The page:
Saturday, December 10, 2011

Names for Live Pterosaurs

From natives of Papua New Guinea to Westerners like Americans, Europeans, and Australians, we find that apparent living pterosaurs have many names.

Demon Flyer 
On Umboi Island, at least some of the villagers have a different perspective on the concept of spiritual beings, at least different from many Americans. An intelligent being need not be either 100% spirit or 100% physical. The ropen of Umboi, according to Darius (who recited native traditions to the American explorer Paul Nation, in 2002), is like a spirit but also like a man. It flies around at night and sometimes comes down from a mountain to hunt game animals. To many islanders, this being may appear to be both spiritual (flying) and human (hunting animals for food).
In addition, natives may have a more complex concept of spirits than most Westerners have. A spirit, to them, need not be either 100% good or 100% bad. In that sense, at least, “demon flyer” seems a poor translation for a word that probably does not have a purely negative connotation for them.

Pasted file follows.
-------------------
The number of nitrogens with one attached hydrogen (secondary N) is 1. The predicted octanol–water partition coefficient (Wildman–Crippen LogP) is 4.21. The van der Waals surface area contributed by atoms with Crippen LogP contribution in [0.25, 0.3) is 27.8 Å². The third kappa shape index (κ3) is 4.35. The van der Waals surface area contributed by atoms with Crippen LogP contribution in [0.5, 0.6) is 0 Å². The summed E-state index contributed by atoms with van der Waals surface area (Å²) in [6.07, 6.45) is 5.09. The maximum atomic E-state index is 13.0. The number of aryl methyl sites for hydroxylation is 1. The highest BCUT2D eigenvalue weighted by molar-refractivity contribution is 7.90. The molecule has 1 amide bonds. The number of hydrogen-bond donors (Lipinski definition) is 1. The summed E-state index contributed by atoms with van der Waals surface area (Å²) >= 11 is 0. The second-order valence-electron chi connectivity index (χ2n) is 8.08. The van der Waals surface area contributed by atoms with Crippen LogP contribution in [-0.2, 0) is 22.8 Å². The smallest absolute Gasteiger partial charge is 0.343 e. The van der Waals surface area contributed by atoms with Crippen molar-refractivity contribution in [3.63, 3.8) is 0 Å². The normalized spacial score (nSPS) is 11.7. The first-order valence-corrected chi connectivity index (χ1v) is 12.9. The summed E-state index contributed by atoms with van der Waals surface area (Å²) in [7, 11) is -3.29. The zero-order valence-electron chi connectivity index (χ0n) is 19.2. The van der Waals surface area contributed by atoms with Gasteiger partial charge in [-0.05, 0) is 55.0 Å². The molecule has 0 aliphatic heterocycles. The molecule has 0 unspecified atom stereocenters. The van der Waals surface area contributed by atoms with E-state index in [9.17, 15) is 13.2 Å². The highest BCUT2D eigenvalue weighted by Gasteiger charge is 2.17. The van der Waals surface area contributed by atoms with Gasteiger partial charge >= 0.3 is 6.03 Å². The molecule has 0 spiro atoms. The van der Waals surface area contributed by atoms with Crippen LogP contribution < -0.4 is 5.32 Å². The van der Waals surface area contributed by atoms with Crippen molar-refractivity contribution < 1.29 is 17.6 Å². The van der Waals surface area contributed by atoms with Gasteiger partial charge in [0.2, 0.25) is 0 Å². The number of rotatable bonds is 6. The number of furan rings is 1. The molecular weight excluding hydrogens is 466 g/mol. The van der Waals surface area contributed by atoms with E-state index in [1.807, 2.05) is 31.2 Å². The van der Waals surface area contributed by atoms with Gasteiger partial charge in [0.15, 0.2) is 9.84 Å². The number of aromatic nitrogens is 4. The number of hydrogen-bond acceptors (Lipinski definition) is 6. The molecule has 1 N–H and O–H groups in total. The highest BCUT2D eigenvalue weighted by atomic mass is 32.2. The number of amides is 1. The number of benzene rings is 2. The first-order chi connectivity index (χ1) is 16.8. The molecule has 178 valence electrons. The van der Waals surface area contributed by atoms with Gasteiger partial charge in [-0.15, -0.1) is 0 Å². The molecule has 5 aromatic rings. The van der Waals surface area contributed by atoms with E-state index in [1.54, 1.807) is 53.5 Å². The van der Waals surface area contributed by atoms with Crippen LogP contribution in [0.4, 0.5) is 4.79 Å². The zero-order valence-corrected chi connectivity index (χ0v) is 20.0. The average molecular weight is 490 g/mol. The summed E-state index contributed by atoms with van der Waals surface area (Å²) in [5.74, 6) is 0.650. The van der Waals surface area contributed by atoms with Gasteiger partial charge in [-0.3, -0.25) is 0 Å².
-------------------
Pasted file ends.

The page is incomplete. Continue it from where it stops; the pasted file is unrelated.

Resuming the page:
Duane Hodgkinson . . . in 1944 was stationed near Finschhafen, in what was then called New Guinea. After he and his buddy walked into a clearing, they were amazed as a large creature flew up into the air. The men soon realized that it was no bird that started to circle the clearing. It had a tail “at least ten to fifteen feet long,” (book Searching for Ropens, 2007) and a long appendage at the back of its head: apparently, a live pterosaur.
The nocturnal flying creatures that he described to me [around northern islands of Papua New Guinea]–I believe they are ropens–were common and were dangerous to local fishermen previous to the early 1940′s, when their numbers declined. In these northern islands, the creature is called “kor.”

The word "pterodactyl" is often used by Americans when they really mean "pterosaur."